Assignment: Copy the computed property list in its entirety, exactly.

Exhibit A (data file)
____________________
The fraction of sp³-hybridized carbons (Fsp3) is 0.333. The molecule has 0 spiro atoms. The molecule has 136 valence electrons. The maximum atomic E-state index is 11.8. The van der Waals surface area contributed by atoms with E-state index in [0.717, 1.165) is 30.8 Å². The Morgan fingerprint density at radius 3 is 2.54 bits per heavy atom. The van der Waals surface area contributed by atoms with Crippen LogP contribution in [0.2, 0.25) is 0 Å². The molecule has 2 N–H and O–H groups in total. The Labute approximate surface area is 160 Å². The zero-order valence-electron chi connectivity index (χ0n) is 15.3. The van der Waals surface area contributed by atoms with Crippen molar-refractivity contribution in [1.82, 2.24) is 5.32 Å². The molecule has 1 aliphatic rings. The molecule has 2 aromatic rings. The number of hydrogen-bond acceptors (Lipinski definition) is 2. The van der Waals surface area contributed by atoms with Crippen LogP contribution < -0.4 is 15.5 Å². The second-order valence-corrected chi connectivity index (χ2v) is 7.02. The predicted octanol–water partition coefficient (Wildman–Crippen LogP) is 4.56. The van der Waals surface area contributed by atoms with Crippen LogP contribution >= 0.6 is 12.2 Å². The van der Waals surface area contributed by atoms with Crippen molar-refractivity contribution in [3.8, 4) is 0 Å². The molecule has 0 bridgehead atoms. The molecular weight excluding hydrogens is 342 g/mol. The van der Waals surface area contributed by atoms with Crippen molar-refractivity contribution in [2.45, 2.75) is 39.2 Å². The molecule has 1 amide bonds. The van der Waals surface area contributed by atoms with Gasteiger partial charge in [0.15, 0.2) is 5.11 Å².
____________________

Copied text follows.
The fraction of sp³-hybridized carbons (Fsp3) is 0.333. The molecule has 0 spiro atoms. The molecule has 136 valence electrons. The maximum atomic E-state index is 11.8. The van der Waals surface area contributed by atoms with E-state index in [0.717, 1.165) is 30.8 Å². The Morgan fingerprint density at radius 3 is 2.54 bits per heavy atom. The van der Waals surface area contributed by atoms with Crippen LogP contribution in [0.2, 0.25) is 0 Å². The molecule has 2 N–H and O–H groups in total. The Labute approximate surface area is 160 Å². The zero-order valence-electron chi connectivity index (χ0n) is 15.3. The van der Waals surface area contributed by atoms with Crippen molar-refractivity contribution in [1.82, 2.24) is 5.32 Å². The molecule has 1 aliphatic rings. The molecule has 2 aromatic rings. The number of hydrogen-bond acceptors (Lipinski definition) is 2. The van der Waals surface area contributed by atoms with Crippen LogP contribution < -0.4 is 15.5 Å². The second-order valence-corrected chi connectivity index (χ2v) is 7.02. The predicted octanol–water partition coefficient (Wildman–Crippen LogP) is 4.56. The van der Waals surface area contributed by atoms with Crippen LogP contribution >= 0.6 is 12.2 Å². The van der Waals surface area contributed by atoms with Crippen molar-refractivity contribution in [3.8, 4) is 0 Å². The molecule has 0 bridgehead atoms. The molecular weight excluding hydrogens is 342 g/mol. The van der Waals surface area contributed by atoms with Crippen molar-refractivity contribution in [2.45, 2.75) is 39.2 Å². The molecule has 1 amide bonds. The van der Waals surface area contributed by atoms with Gasteiger partial charge in [0.15, 0.2) is 5.11 Å².